From Mark McGwire to Jim Edmonds to Albert Pujols and that God-awful “we are the best in baseball because we do everything right just like the Lord asked of us” fan base, St. Louis has tortured my baseball fandom since I was a small child. It’s a form of abuse not recognized by our court systems, but just as traumatizing as many other forms of bullying.
Cut to a beautiful story of corporate espionage at the Major League Baseball level. Cardinals officials are accused of hacking into an internal database belonging to the inferior Houston Astros, compromising internal communications including trade discussions, scouting reports, and proprietary statistics.
From The New York Times:
The F.B.I. and Justice Department prosecutors are investigating front-office officials for the St. Louis Cardinals, one of the most successful teams in baseball over the past two decades, for hacking into the internal networks of a rival team to steal closely guarded information about player personnel.
Investigators have uncovered evidence that Cardinals officials broke into a network of the Houston Astros that housed special databases the team had built, according to law enforcement officials. Internal discussions about trades, proprietary statistics and scouting reports were compromised, the officials said.
The officials did not say which employees were the focus of the investigation or whether the team’s highest-ranking officials were aware of the hacking or authorized it. The investigation is being led by the F.B.I.’s Houston field office and has progressed to the point that subpoenas have been served on the Cardinals and Major League Baseball for electronic correspondence.
Why did the Cardinals feel it was necessary to hack information on one of the most putrid, laughable franchises of the early 2010s? Outside of its thriving farm system, the reason St. Louis officials went after the Astros is a story of spite and retribution on a former employee.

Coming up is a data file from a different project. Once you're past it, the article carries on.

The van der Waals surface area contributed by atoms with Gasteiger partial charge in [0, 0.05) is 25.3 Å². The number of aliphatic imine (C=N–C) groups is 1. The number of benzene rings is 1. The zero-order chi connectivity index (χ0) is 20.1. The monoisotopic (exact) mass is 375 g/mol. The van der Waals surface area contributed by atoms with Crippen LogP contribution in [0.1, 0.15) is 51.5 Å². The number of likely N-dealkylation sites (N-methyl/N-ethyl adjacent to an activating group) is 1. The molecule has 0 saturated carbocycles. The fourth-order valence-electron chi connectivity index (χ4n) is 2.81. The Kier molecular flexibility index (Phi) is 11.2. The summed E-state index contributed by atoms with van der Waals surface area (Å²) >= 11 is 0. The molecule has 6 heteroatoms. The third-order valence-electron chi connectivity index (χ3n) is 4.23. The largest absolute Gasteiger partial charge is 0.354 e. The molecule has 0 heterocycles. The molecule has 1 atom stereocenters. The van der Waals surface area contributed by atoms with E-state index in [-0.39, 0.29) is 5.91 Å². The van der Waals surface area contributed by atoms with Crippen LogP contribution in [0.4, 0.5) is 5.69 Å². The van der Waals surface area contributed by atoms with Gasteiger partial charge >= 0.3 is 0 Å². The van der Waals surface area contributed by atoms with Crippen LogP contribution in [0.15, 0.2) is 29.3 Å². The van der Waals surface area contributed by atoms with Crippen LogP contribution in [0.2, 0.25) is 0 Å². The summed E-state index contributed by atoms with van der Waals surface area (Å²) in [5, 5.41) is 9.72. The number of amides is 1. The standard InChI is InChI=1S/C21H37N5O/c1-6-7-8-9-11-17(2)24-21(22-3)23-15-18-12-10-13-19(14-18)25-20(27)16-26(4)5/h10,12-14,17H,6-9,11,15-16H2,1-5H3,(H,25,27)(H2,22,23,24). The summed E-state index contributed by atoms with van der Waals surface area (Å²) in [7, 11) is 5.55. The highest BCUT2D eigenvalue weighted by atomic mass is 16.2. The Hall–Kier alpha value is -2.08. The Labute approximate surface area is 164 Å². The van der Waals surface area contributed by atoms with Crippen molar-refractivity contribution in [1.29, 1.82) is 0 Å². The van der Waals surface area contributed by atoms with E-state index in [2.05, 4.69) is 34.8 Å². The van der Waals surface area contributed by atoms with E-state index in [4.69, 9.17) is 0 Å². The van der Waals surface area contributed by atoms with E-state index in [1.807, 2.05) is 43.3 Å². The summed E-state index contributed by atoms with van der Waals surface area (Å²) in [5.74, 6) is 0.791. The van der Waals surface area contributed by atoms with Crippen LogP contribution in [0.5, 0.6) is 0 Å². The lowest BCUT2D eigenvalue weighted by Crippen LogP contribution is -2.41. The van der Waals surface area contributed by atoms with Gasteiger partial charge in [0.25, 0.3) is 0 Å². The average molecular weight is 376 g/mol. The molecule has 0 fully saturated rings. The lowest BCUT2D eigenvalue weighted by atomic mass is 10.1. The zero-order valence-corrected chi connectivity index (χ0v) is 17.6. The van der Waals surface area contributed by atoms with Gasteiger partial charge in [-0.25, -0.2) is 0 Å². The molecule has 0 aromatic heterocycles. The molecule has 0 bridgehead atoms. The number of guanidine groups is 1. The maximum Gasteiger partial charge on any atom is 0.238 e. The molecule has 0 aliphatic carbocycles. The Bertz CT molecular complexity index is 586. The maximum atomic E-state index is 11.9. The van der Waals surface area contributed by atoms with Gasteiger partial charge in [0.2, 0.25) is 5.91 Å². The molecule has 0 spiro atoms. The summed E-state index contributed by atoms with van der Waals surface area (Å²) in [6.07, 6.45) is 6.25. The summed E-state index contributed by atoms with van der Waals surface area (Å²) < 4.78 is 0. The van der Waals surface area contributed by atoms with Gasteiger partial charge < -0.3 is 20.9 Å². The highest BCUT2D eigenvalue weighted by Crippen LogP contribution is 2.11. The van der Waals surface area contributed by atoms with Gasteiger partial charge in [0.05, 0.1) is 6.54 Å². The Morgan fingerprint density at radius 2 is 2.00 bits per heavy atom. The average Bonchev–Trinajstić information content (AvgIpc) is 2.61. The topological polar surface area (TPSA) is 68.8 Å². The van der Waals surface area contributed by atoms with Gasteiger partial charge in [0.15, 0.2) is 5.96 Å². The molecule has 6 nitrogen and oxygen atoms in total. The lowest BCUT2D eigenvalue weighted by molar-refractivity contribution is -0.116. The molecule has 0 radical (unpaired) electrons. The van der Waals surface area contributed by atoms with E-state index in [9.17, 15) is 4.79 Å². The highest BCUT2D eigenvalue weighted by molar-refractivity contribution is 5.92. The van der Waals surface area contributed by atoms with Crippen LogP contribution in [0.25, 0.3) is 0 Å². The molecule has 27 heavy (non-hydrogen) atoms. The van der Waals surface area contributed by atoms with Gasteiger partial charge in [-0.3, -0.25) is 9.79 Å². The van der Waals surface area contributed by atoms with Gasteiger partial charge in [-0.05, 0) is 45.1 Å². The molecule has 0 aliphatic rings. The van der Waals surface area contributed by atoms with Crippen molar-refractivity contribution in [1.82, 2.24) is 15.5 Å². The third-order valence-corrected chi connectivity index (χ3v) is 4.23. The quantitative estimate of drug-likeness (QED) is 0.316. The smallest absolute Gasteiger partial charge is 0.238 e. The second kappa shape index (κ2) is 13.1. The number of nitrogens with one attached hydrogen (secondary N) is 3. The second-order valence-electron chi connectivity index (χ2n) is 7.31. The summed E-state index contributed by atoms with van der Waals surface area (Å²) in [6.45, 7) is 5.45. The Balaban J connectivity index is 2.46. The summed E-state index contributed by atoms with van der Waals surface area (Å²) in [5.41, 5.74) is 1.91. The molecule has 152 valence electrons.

Law enforcement officials believe the hacking was executed by vengeful front-office employees for the Cardinals hoping to wreak havoc on the work of Jeff Luhnow, the Astros’ general manager who had been a successful and polarizing executive with the Cardinals until 2011.
From 1994 to 2012, the Astros and the Cardinals were division rivals, in the National League. For a part of that time, Mr. Luhnow was a Cardinals executive, primarily handling scouting and player development. One of many innovative thinkers drawn to the sport by the “Moneyball” phenomenon, he was credited with building baseball’s best minor league system, as well as drafting several players who would become linchpins of the Cardinals’ 2011 World Series-winning team.
Under Mr. Luhnow, the Astros have accomplished a striking turnaround; they are in first place in the American League West division. But in 2013, before their revival at the major league level, their internal deliberations about statistics and players were compromised, law enforcement officials said.
The Cardinals didn’t even hack the database in a cool, sophisticated way. Luhnow had built an internal database as a Cardinals executive, and St. Louis officials examined a master list of passwords from that database and then used them to breach Luhnow’s new system in Houston. Concerned that the team’s private information wasn’t secure, the Astros contacted the F.B.I. about an outside hacker, who traced an unauthorized access back to a house that was lived in by Cardinals officials. Case closed.
If you’re a Major League Baseball fan, and congratulations if you identify as one because you are a member of a dying breed, this story is perfect in so many ways. St. Louis is the Notre Dame of Major League Baseball, priding itself on doing things “the right way” and filling the stadium with a cluster of white, middle-class Catholics.
You can’t just be a Cardinals fan. You have to earn it. On the surface, it doesn’t make any sense. St. Louis is like a middle-tier fraternity at a big state school. Its blandness outweighs its charm. It doesn’t offer anybody outside of the house anything particularly special, but the amount of pride its members show about belonging to it is overwhelmingly nauseating. It’s a lame party that you’re not invited to even though you never wanted to go.
Cardinals fans aren’t out to spite your team like Dallas Cowboys fans. They are there to subtly jab you in the side in a seemingly harmless way when you aren’t expecting it. It sucks because they are actually good fans in a not-awful place, loyal to a consistently good baseball team. They are living the life that die-hard fans of shitty teams crave.
That’s why the baseball gods had to let this happen. Nobody in the sports world deserves to go unpunished. Grab your popcorn; this story will only get better.
Who said baseball wasn’t exciting anymore?.
[via New York Times]
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